The EPA’s new “Vessel General Permit” goes into effect February 6, 2009, requiring “all vessels operating as a means of transportation that discharge ballast water and other incidental discharges into waters of the United States”  to comply with a range of Best Management Practices (BMPs), reporting, and other requirements.

Historically, EPA has exempted ballast water discharges, and other discharges incidental to the normal operation of vessels from Clean Water Act NPDES permit requirements.  However, because of a court’s ruling that EPA’s exemption of incidental discharges exceeded EPA’s statutory authority under the Clean Water Act, the EPA developed two draft general permits to regulate incidental dischagres from vessels:  the Vessel General Permit and the Recreational Vessel General Permit.  See also, the Ninth Circuit’s upholding the lower court’s decision.  Because Congress exempted recreational vessels from NPDES permitting, the EPA finalized the Vessel General Permit on December 18, 2008.  73 Fed.Reg. 79473 (Dec. 29, 2008). Although the Federal Register notices states that the General Permit goes into effect on December 18, 2008, the Northern District of California extended its vacatur until February 6, 2009.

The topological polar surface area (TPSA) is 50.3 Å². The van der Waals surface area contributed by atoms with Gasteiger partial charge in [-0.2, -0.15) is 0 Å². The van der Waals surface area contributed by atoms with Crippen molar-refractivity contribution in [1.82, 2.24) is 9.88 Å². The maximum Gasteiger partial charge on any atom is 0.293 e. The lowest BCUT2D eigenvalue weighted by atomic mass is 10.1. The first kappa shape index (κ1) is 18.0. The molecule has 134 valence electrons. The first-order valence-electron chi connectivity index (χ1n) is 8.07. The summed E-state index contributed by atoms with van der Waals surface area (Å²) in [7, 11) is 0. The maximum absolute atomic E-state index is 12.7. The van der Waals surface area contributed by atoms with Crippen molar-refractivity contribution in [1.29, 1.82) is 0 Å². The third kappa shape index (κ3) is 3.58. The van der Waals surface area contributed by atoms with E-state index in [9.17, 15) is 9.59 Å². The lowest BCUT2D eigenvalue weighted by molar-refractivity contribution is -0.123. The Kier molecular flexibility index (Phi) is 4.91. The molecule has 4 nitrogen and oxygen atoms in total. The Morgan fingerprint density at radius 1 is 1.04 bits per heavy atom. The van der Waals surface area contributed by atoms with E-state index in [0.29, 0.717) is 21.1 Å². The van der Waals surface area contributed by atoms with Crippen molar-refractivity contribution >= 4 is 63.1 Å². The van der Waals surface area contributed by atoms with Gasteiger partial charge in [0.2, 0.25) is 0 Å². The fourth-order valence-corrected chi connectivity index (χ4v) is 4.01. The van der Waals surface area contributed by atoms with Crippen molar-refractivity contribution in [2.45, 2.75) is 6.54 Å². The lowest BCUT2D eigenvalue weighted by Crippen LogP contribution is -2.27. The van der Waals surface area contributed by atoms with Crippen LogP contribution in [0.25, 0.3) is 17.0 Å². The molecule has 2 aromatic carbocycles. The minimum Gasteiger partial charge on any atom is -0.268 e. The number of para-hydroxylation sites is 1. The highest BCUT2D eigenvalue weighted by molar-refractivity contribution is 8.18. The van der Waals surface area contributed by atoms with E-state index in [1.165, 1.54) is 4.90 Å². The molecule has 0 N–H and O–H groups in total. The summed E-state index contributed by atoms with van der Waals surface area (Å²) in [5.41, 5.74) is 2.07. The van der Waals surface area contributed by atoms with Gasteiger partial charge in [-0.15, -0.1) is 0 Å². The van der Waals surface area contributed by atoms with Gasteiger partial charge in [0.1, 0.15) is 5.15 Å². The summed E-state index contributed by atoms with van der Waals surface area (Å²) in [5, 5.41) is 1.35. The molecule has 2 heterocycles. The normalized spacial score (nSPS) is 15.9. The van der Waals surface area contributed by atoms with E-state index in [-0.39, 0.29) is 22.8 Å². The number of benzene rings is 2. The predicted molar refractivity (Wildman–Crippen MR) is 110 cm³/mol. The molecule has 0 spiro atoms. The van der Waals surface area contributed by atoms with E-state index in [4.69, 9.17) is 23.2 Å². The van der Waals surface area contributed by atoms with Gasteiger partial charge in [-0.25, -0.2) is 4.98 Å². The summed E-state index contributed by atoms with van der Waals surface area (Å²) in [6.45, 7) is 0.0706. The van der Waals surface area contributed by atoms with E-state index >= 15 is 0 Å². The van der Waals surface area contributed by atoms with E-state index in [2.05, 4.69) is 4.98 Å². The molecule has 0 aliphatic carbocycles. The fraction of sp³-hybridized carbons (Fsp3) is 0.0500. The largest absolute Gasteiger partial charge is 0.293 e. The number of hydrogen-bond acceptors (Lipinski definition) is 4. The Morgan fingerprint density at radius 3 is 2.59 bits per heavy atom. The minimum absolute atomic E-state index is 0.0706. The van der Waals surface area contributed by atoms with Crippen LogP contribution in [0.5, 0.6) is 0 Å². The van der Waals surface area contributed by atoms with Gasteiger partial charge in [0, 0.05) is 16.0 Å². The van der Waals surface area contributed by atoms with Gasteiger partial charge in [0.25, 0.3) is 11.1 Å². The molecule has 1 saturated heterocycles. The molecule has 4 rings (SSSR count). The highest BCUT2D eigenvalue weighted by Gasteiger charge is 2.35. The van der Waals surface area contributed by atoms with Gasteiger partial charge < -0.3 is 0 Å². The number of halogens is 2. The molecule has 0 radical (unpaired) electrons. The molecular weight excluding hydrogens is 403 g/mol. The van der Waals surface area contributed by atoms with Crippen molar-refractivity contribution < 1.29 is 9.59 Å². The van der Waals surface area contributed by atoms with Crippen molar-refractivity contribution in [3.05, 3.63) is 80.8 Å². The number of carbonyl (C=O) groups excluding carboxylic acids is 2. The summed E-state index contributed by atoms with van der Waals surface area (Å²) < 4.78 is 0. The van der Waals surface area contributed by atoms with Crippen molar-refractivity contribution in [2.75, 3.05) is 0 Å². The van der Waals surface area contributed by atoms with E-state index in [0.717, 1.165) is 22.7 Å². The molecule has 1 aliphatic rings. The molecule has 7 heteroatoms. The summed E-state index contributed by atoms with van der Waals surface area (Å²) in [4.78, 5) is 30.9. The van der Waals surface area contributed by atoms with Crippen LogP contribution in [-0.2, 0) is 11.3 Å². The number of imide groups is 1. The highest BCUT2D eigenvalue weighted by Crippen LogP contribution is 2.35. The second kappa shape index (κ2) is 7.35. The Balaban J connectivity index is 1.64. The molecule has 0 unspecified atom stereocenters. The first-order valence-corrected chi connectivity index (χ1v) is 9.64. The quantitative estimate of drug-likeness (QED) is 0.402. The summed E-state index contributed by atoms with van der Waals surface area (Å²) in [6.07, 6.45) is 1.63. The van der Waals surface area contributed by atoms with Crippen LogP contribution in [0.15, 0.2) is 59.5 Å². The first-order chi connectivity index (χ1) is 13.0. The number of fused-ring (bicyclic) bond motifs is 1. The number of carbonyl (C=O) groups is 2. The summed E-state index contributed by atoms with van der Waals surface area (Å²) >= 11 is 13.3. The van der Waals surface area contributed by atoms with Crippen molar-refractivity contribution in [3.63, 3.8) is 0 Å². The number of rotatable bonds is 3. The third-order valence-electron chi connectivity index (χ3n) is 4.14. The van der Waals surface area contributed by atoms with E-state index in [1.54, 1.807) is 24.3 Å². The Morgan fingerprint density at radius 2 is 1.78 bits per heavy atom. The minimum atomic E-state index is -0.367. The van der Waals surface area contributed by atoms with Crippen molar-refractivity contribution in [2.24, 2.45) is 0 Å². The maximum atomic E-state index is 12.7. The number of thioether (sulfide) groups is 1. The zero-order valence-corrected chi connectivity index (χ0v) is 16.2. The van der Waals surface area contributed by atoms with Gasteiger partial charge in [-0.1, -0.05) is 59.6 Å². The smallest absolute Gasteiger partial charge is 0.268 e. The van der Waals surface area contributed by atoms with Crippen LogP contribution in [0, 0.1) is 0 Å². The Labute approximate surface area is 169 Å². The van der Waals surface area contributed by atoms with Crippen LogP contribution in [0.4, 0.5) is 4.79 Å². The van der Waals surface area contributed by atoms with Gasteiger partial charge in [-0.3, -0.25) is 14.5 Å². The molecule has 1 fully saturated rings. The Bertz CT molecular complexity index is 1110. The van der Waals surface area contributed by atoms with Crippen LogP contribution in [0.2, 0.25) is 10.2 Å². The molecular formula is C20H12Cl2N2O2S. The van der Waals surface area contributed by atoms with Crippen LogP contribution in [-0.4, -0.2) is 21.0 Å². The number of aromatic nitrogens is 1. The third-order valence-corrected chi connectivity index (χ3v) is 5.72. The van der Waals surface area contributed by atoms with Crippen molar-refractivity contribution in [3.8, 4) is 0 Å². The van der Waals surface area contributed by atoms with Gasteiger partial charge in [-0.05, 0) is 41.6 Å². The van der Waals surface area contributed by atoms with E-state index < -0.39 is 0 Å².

A General Permit is a NPDES permit that is issued to cover a certain class of dischargers or discharges, as opposed to an individual permit which cover a single discharger.  Since the Clean Water Act requires a NPDES permit for all discharges into the waters of the United States, this General Permit will make legal for incidental discharges to occur, so long as they follow the BMPs outlined in the General Permit.

Only vessels greater than or equal to 300 gross tons and which have the capacity to hold or discharge more than 2113 gallons of ballast must submit a Notice of Intent to receive permit coverage.  These Notices of Intent are required to be filed no earlier thn June 19, 2009.  All other vessels subject to the General Permit are not required to submit a Notice of Intent, but they are still required to follow the BMPs in the General Permit, including the inspection, monitoring, reporting and recordkeeping requirements.

As final matter, the same environmental groups that initially got the exemption overturned, have filed petitions for review in the Ninth Circuit seeking the vacatur of the General Permit.  However, until such time as the Court rules, vessel owners will be required to comply with the General Permit.

Advertisements